Neck pain can range from mild discomfort to disabling, chronic pain. Many different things can cause neck pain including injury, age-related disorders, and inflammatory disease. But the good news is, easing your own discomfort is a task literally in your own hands.
There are times when you just have to be tied down to your desk for hours on end…or you have to stay put by the kitchen platform until all tasks are complete. And you think, the world will come to an end if you don’t do so. The result: your ‘world of comfort’ does come to an end, and you invite excruciating pain in your neck that simply won’t go away, even if you marinate it with balm for days.
Neck pain is a common complaint among people of all ages. The neck muscles get strained from poor posture – whether it’s due to leaning over your computer or hunching over your workbench or performing routine chores at home from cleaning to cooking which needs you to hold your head in awkward positions for a long time. Neck pain is rarely a symptom of a really serious problem, but if it is accompanied by numbness or loss of strength in your arms, then it could be a pointer to long-standing neglect of conditions that call for corrective action.
The cervical spine begins at the base of the skull and consists of a series of seven vertebral segments (named C1 though C7) which connect to the thoracic (chest) region of the spine (C7 to T1). Ligaments, muscles, and tendons help stabilise and move the cervical spine.
The most common cause of neck pain occurs when one of these soft tissues becomes strained or sprained from overuse or overextension. This type of injury typically heals within a week or two. However, various problems in the cervical spine can irritate a nerve root or the spinal cord, causing longer-lasting neck pain and/or neurological deficits.
Some signs and symptoms associated with neck pain could indicate the health of a nerve root or that the spinal cord is at risk, or perhaps, there is an underlying disease or infection. These ‘red flag’ signs and symptoms may include fever or chills, pain or tingling that radiates into the arms or legs, problems with balance or coordination, or other troublesome signs. Hence, immediate medical attention is needed if your neck pain gets serious.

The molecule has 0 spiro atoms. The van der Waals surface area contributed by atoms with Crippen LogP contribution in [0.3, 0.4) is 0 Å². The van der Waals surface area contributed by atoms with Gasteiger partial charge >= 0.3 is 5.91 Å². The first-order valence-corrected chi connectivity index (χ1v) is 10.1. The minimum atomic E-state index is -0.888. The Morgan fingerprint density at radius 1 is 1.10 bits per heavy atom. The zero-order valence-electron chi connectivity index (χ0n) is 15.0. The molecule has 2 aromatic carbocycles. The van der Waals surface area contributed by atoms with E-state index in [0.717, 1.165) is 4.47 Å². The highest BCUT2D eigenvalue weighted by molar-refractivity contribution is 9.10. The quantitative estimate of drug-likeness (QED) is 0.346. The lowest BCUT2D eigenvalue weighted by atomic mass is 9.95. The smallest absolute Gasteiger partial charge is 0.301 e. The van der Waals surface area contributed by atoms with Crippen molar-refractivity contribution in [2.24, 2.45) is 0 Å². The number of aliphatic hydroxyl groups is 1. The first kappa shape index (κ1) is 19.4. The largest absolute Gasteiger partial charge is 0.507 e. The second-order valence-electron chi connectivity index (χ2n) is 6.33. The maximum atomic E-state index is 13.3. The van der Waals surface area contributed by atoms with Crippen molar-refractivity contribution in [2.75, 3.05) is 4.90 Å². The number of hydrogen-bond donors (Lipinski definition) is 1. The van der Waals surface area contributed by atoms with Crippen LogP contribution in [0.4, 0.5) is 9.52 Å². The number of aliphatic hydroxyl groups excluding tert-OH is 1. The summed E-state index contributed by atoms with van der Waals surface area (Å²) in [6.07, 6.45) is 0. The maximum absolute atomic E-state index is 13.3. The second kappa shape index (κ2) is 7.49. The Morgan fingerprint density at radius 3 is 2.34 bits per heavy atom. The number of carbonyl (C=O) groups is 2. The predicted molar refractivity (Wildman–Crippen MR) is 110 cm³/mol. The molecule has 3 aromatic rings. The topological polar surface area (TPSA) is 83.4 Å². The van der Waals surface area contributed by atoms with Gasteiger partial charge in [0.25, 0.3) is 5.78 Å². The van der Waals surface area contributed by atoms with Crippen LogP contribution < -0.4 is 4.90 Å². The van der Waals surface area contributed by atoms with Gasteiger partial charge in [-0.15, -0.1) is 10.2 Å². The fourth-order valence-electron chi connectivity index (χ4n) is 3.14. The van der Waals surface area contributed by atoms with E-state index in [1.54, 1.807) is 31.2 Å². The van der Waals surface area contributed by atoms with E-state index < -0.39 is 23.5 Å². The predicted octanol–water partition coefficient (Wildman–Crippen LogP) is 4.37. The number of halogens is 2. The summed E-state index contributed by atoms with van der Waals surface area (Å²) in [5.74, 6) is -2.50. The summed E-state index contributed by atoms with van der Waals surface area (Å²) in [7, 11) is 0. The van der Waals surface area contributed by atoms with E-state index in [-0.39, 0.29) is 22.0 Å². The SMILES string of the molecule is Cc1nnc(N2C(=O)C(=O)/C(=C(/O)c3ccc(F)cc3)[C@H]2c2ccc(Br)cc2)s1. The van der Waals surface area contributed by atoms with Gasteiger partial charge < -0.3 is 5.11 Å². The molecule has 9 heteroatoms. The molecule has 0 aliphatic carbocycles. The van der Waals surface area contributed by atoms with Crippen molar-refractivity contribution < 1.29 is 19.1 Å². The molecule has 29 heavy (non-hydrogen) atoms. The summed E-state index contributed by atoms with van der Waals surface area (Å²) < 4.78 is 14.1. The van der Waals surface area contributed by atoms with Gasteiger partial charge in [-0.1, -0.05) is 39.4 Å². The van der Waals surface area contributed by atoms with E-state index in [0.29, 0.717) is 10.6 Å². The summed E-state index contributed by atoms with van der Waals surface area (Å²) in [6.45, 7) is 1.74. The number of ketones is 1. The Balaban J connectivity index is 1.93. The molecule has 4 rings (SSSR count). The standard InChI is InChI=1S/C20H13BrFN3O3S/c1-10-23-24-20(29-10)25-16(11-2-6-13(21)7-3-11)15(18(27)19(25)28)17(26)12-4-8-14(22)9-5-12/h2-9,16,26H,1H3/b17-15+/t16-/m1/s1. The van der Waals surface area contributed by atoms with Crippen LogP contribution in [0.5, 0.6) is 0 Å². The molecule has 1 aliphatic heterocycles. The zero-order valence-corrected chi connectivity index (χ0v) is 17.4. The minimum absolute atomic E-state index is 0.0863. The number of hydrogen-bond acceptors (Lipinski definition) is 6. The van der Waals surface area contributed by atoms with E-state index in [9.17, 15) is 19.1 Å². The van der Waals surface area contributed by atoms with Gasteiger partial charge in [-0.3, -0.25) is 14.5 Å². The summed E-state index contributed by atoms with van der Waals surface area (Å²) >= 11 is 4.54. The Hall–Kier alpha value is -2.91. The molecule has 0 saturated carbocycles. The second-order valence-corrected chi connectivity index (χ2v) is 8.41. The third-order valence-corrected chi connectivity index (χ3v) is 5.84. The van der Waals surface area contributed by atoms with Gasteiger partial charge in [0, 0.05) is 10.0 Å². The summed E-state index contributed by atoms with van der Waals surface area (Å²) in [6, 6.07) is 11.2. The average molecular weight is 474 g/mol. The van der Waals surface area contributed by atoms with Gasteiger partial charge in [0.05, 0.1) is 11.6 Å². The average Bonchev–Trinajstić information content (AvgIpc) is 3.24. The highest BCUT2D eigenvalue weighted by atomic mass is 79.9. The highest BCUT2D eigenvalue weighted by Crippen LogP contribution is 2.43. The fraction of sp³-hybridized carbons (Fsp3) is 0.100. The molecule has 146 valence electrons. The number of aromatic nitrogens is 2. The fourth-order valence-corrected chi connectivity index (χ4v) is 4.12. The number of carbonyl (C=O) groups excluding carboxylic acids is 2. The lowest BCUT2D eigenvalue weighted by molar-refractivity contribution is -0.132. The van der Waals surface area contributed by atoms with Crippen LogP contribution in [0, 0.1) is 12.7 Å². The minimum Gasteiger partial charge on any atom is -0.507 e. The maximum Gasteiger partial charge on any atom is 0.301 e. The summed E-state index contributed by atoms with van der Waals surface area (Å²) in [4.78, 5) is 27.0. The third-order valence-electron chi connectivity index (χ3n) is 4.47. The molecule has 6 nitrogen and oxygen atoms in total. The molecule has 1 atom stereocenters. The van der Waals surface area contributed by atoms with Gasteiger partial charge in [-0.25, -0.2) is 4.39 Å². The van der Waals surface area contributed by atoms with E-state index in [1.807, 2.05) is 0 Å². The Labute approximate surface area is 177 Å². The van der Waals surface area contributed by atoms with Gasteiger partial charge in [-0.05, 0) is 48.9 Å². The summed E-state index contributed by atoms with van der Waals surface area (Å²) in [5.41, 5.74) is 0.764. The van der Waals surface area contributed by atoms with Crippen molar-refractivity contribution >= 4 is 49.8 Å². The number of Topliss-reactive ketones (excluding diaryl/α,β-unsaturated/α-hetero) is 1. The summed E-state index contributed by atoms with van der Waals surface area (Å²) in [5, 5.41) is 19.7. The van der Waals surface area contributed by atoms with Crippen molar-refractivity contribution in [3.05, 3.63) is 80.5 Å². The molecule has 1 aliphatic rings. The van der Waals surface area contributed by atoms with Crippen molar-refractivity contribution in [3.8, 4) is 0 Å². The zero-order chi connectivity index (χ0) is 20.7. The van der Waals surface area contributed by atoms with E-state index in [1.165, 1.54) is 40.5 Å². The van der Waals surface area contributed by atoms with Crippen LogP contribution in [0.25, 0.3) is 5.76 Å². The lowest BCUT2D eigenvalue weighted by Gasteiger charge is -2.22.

Causes of neck pain
Your neck is flexible and supports the weight of your head, so it can be vulnerable to injuries and conditions that cause pain and restrict motion. Neck pain causes include:
Overuse, such as too many hours hunched over your computer or smartphone, often triggers muscle strains. Even minor things, such as reading in bed or gritting your teeth, can strain neck muscles.
Just like the other joints in your body, your neck joints tend to wear down with age. Osteoarthritis causes the cushions (cartilage) between your bones (vertebrae) to deteriorate. Your body then forms bone spurs that affect joint motion and cause pain.
Herniated disks or bone spurs in the vertebrae of your neck can press on the nerves branching out from the spinal cord.
Rear-end auto collisions often result in whiplash injury, which occurs when the head is jerked backward and then forward, straining the soft tissues of the neck.
Certain diseases, such as rheumatoid arthritis, meningitis or cancer, can cause neck pain.
Signs and symptoms
Pain that often get worse by holding your head in one place for long periods, such as when driving or working at a computer is one of the most common symptom. Other symptoms include muscle tightness and spasms, decreased ability to move your head, headaches, etc.,
Along with a complete medical history and physical exam, diagnostic procedures for neck pain may include:
These tests can help diagnose underlying inflammatory disease.
Electromyogram (EMG). A test to evaluate nerve function.
A test that uses electromagnetic energy beams to make images of bones onto film.
Magnetic resonance imaging (MRI)
A procedure that uses large magnets and a computer to make detailed images of organs and structures within the body. MRI can often identify damage or disease of internal structures within our joints, or in a surrounding ligament or muscle.
Computed tomography scan (also called a CT or CAT scan)
An imaging procedure that uses X-rays and computer technology to make images of the body. A CT scan shows detailed images of any part of the body, including the bones, muscles, fat, and organs.
Most neck pain is associated with poor posture combined with age-related wear and tear. To help prevent neck pain, keep your head centered over your spine. Some simple changes in your daily routine may help in getting rid of neck pain in the early stages. Consider trying to:
Use good posture
When standing and sitting, be sure your shoulders are in a straight line over your hips and your ears are directly over your shoulders.
Take frequent breaks
If you travel long distances or work long hours at your computer, get up, move around and stretch your neck and shoulders. Adjust your desk, chair and computer so that the monitor is at eye level. Knees should be slightly lower than hips. Use your chair’s armrests.
Avoid inappropriate actions
Avoid tucking the phone between your ear and shoulder when you talk. Use a headset or speakerphone instead.
If you smoke, quit – smoking can put you at higher risk of developing neck pain.
Avoid carrying heavy bags with straps over your shoulder – the weight can strain your neck.
Sleep in a good position – your head and neck should be aligned with your body. Use a small pillow under your neck.
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